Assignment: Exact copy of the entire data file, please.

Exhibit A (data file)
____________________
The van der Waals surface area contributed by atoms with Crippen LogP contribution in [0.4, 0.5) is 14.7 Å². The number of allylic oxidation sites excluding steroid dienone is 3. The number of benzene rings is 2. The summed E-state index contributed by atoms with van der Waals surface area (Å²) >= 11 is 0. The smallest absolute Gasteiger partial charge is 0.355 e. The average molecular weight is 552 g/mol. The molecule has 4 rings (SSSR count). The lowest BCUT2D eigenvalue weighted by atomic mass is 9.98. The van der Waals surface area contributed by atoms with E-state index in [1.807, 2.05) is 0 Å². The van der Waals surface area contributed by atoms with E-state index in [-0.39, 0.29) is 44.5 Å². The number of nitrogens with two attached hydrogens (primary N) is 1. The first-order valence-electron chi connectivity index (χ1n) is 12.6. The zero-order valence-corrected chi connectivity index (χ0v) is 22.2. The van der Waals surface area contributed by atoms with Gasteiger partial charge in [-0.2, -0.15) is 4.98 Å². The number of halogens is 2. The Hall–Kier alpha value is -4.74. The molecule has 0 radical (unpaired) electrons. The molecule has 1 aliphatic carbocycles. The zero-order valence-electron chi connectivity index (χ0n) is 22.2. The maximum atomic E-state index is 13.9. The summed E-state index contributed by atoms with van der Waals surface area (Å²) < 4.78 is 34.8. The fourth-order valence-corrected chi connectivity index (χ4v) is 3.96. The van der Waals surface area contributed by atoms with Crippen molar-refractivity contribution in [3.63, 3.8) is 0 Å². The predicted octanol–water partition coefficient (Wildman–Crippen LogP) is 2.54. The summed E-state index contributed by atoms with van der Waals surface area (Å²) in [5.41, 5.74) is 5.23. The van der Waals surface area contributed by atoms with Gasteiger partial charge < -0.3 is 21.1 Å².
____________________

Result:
The van der Waals surface area contributed by atoms with Crippen LogP contribution in [0.4, 0.5) is 14.7 Å². The number of allylic oxidation sites excluding steroid dienone is 3. The number of benzene rings is 2. The summed E-state index contributed by atoms with van der Waals surface area (Å²) >= 11 is 0. The smallest absolute Gasteiger partial charge is 0.355 e. The average molecular weight is 552 g/mol. The molecule has 4 rings (SSSR count). The lowest BCUT2D eigenvalue weighted by atomic mass is 9.98. The van der Waals surface area contributed by atoms with E-state index in [1.807, 2.05) is 0 Å². The van der Waals surface area contributed by atoms with E-state index in [-0.39, 0.29) is 44.5 Å². The number of nitrogens with two attached hydrogens (primary N) is 1. The first-order valence-electron chi connectivity index (χ1n) is 12.6. The zero-order valence-corrected chi connectivity index (χ0v) is 22.2. The van der Waals surface area contributed by atoms with Gasteiger partial charge in [-0.2, -0.15) is 4.98 Å². The number of halogens is 2. The Hall–Kier alpha value is -4.74. The molecule has 0 radical (unpaired) electrons. The molecule has 1 aliphatic carbocycles. The zero-order valence-electron chi connectivity index (χ0n) is 22.2. The maximum atomic E-state index is 13.9. The summed E-state index contributed by atoms with van der Waals surface area (Å²) < 4.78 is 34.8. The fourth-order valence-corrected chi connectivity index (χ4v) is 3.96. The van der Waals surface area contributed by atoms with Crippen molar-refractivity contribution in [3.63, 3.8) is 0 Å². The predicted octanol–water partition coefficient (Wildman–Crippen LogP) is 2.54. The summed E-state index contributed by atoms with van der Waals surface area (Å²) in [5.41, 5.74) is 5.23. The van der Waals surface area contributed by atoms with Gasteiger partial charge < -0.3 is 21.1 Å².